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Nanoparticle-modified microrobots for in vivo antibiotic delivery to treat acute bacterial pneumonia


Bioinspired microrobots capable of actively moving in biological fluids have attracted considerable attention for biomedical applications because of their unique dynamic features that are otherwise difficult to achieve by their static counterparts. Here we use click chemistry to attach antibiotic-loaded neutrophil membrane-coated polymeric nanoparticles to natural microalgae, thus creating hybrid microrobots for the active delivery of antibiotics in the lungs in vivo. The microrobots show fast speed (>110 µm s−1) in simulated lung fluid and uniform distribution into deep lung tissues, low clearance by alveolar macrophages and superb tissue retention time (>2 days) after intratracheal administration to test animals. In a mouse model of acute Pseudomonas aeruginosa pneumonia, the microrobots effectively reduce bacterial burden and substantially lessen animal mortality, with negligible toxicity. Overall, these findings highlight the attractive functions of algae–nanoparticle hybrid microrobots for the active in vivo delivery of therapeutics to the lungs in intensive care unit settings.

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Fig. 1: Preparation and structural characterization of the algae–nanoparticle hybrid microrobot (denoted as ‘algae-NP-robot’).
Fig. 2: Motion behaviour of algae-NP-robot.
Fig. 3: Lung distribution of algae-NP-robot.
Fig. 4: In vivo therapeutic efficacy of algae-NP-robot.
Fig. 5: In vivo safety evaluation of algae-NP(Cip)-robot.

Data availability

The data supporting the findings of this study are available within the paper, its Supplementary Information files and from the corresponding authors upon reasonable request. Source data are provided with this paper.


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This work is supported by the National Institutes of Health under award no. R01CA200574 (L.Z.).

Author information

Authors and Affiliations



F.Z., J. Zhuang, L.Z. and J.W. conceived the study and designed the experiments. F.Z., J. Zhuang, Z.L. and H.G. conducted the experiments. F.Z., J. Zhuang, Z.L., H.G., B.E.-F.Á., Y.D., Q.Z., J. Zhou, L.Y., E.K., R.H.F., L.Z. and J.W. analysed the data. F.Z., J. Zhuang, Z.L., H.G., B.E.-F.Á., W.G., V.N., R.H.F., L.Z. and J.W. wrote the manuscript. All the authors reviewed, edited and approved the paper.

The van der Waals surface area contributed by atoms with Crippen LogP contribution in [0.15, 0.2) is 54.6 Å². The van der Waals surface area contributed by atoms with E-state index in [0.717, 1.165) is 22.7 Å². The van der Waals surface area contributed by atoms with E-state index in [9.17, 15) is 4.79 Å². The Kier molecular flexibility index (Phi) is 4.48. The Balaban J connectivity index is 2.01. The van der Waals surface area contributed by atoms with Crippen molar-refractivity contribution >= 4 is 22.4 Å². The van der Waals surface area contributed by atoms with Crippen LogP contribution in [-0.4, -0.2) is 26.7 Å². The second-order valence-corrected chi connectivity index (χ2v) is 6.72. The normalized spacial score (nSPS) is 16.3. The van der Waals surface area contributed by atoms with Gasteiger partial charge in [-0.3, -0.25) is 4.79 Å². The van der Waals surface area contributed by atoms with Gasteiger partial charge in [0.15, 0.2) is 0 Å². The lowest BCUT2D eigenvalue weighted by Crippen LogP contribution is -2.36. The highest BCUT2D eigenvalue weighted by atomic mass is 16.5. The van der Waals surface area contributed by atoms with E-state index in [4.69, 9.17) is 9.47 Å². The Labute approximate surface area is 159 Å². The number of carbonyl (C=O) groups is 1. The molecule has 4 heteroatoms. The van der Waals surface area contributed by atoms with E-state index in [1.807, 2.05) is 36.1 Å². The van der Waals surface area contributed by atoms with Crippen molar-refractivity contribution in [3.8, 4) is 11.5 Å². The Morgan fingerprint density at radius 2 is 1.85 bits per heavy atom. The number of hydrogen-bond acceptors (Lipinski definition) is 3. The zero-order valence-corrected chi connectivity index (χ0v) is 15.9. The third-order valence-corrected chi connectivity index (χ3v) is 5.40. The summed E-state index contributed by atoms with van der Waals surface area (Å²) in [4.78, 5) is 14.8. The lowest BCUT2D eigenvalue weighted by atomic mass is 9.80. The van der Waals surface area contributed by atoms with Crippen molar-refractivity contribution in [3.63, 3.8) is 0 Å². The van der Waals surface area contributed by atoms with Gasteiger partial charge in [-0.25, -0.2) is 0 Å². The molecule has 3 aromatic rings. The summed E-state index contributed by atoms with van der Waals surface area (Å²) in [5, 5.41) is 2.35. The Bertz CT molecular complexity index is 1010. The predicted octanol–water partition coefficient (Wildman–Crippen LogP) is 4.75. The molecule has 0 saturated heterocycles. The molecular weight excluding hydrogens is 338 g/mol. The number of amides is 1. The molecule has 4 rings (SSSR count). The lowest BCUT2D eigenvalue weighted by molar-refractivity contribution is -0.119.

Corresponding authors

Correspondence to Liangfang Zhang or Joseph Wang.

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The authors declare no competing interests.

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Peer review information

Nature Materials thanks Kelly Bachta, Sylvain Martel, Bradley Nelson and the other, anonymous, reviewer(s) for their contribution to the peer review of this work.

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Supplementary information

Supplementary Information

Supplementary Figs. 1–20, Table 1, captions for Videos 1–5 and references.

Reporting Summary

Supplementary Video 1

Motion comparison of bare algae with algae-NP-robot in SLF at BT (37 °C) at different operation times (0, 15 and 60 min).

Supplementary Video 2

Representative 2 s tracking of algae-NP-robot in SLF at BT (37 °C) at different operation times (0, 15 and 60 min).

Supplementary Video 3

Motion of algae-NP-robot when co-cultured with macrophage.

Supplementary Video 4

Motion of algae-NP-robot in SLF at BT (37 °C) in the dark at various timepoints (12, 24 and 48 h).

Supplementary Video 5

Random motion and phototaxis of algae-NP-robot under an external light source.

Supplementary Data 1

Source data for Supplementary Figs. 1–20.

Source data

Source Data for Figs. 2–5

One file for each relevant figure, containing all the source data.

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Zhang, F., Zhuang, J., Li, Z. et al. Nanoparticle-modified microrobots for in vivo antibiotic delivery to treat acute bacterial pneumonia. Nat. Mater. (2022).

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